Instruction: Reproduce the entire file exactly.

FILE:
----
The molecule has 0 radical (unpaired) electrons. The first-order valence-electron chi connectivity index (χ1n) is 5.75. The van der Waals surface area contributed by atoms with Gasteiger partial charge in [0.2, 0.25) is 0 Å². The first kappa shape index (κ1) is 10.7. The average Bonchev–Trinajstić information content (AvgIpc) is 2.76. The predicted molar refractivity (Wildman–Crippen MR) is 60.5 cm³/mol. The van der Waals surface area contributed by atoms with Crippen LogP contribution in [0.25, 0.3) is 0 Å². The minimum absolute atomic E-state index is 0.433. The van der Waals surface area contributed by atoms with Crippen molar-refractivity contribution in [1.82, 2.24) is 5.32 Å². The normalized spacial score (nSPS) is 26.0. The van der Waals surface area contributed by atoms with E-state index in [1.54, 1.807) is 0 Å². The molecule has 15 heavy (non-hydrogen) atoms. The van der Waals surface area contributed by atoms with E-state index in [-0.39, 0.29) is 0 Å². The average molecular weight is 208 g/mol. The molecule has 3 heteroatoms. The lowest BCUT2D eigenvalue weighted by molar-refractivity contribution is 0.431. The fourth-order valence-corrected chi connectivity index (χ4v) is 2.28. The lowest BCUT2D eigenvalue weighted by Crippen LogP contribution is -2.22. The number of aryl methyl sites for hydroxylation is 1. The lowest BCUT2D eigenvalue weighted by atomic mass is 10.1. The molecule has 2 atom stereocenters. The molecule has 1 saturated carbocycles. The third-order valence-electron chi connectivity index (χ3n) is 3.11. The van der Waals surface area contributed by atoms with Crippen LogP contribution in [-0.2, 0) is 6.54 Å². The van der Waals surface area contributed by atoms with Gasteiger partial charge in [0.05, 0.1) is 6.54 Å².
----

The molecule has 0 radical (unpaired) electrons. The first-order valence-electron chi connectivity index (χ1n) is 5.75. The van der Waals surface area contributed by atoms with Gasteiger partial charge in [0.2, 0.25) is 0 Å². The first kappa shape index (κ1) is 10.7. The average Bonchev–Trinajstić information content (AvgIpc) is 2.76. The predicted molar refractivity (Wildman–Crippen MR) is 60.5 cm³/mol. The van der Waals surface area contributed by atoms with Crippen LogP contribution in [0.25, 0.3) is 0 Å². The minimum absolute atomic E-state index is 0.433. The van der Waals surface area contributed by atoms with Crippen molar-refractivity contribution in [1.82, 2.24) is 5.32 Å². The normalized spacial score (nSPS) is 26.0. The van der Waals surface area contributed by atoms with E-state index in [1.54, 1.807) is 0 Å². The molecule has 15 heavy (non-hydrogen) atoms. The van der Waals surface area contributed by atoms with E-state index in [-0.39, 0.29) is 0 Å². The average molecular weight is 208 g/mol. The molecule has 3 heteroatoms. The lowest BCUT2D eigenvalue weighted by molar-refractivity contribution is 0.431. The fourth-order valence-corrected chi connectivity index (χ4v) is 2.28. The lowest BCUT2D eigenvalue weighted by Crippen LogP contribution is -2.22. The number of aryl methyl sites for hydroxylation is 1. The lowest BCUT2D eigenvalue weighted by atomic mass is 10.1. The molecule has 2 atom stereocenters. The molecule has 1 saturated carbocycles. The third-order valence-electron chi connectivity index (χ3n) is 3.11. The van der Waals surface area contributed by atoms with Crippen LogP contribution in [-0.2, 0) is 6.54 Å². The van der Waals surface area contributed by atoms with Gasteiger partial charge in [0.05, 0.1) is 6.54 Å².